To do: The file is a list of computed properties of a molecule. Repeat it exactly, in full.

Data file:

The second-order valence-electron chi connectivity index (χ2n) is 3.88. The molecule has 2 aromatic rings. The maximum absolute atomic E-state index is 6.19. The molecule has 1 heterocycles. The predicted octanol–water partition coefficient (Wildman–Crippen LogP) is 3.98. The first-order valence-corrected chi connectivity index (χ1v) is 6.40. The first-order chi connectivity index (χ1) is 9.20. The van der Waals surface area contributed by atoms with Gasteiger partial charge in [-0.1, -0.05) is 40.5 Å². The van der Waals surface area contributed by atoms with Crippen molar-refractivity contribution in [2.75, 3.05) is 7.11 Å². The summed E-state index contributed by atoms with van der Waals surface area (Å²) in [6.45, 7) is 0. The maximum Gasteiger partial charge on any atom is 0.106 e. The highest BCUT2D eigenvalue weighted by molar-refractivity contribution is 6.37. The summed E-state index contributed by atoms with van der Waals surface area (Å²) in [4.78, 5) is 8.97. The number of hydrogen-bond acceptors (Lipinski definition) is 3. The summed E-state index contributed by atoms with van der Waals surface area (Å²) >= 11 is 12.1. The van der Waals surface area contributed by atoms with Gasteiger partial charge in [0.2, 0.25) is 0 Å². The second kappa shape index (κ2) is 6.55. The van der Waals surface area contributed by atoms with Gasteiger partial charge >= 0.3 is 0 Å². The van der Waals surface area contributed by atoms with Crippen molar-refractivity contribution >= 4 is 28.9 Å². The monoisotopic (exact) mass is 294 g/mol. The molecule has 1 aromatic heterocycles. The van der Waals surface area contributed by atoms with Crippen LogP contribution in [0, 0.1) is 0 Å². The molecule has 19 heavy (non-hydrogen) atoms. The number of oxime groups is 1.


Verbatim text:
The second-order valence-electron chi connectivity index (χ2n) is 3.88. The molecule has 2 aromatic rings. The maximum absolute atomic E-state index is 6.19. The molecule has 1 heterocycles. The predicted octanol–water partition coefficient (Wildman–Crippen LogP) is 3.98. The first-order valence-corrected chi connectivity index (χ1v) is 6.40. The first-order chi connectivity index (χ1) is 9.20. The van der Waals surface area contributed by atoms with Gasteiger partial charge in [-0.1, -0.05) is 40.5 Å². The van der Waals surface area contributed by atoms with Crippen molar-refractivity contribution in [2.75, 3.05) is 7.11 Å². The summed E-state index contributed by atoms with van der Waals surface area (Å²) in [6.45, 7) is 0. The maximum Gasteiger partial charge on any atom is 0.106 e. The highest BCUT2D eigenvalue weighted by molar-refractivity contribution is 6.37. The summed E-state index contributed by atoms with van der Waals surface area (Å²) in [4.78, 5) is 8.97. The number of hydrogen-bond acceptors (Lipinski definition) is 3. The summed E-state index contributed by atoms with van der Waals surface area (Å²) >= 11 is 12.1. The van der Waals surface area contributed by atoms with Gasteiger partial charge in [0.2, 0.25) is 0 Å². The second kappa shape index (κ2) is 6.55. The van der Waals surface area contributed by atoms with Gasteiger partial charge >= 0.3 is 0 Å². The van der Waals surface area contributed by atoms with Crippen molar-refractivity contribution >= 4 is 28.9 Å². The monoisotopic (exact) mass is 294 g/mol. The molecule has 1 aromatic heterocycles. The van der Waals surface area contributed by atoms with Crippen LogP contribution in [0, 0.1) is 0 Å². The molecule has 19 heavy (non-hydrogen) atoms. The number of oxime groups is 1.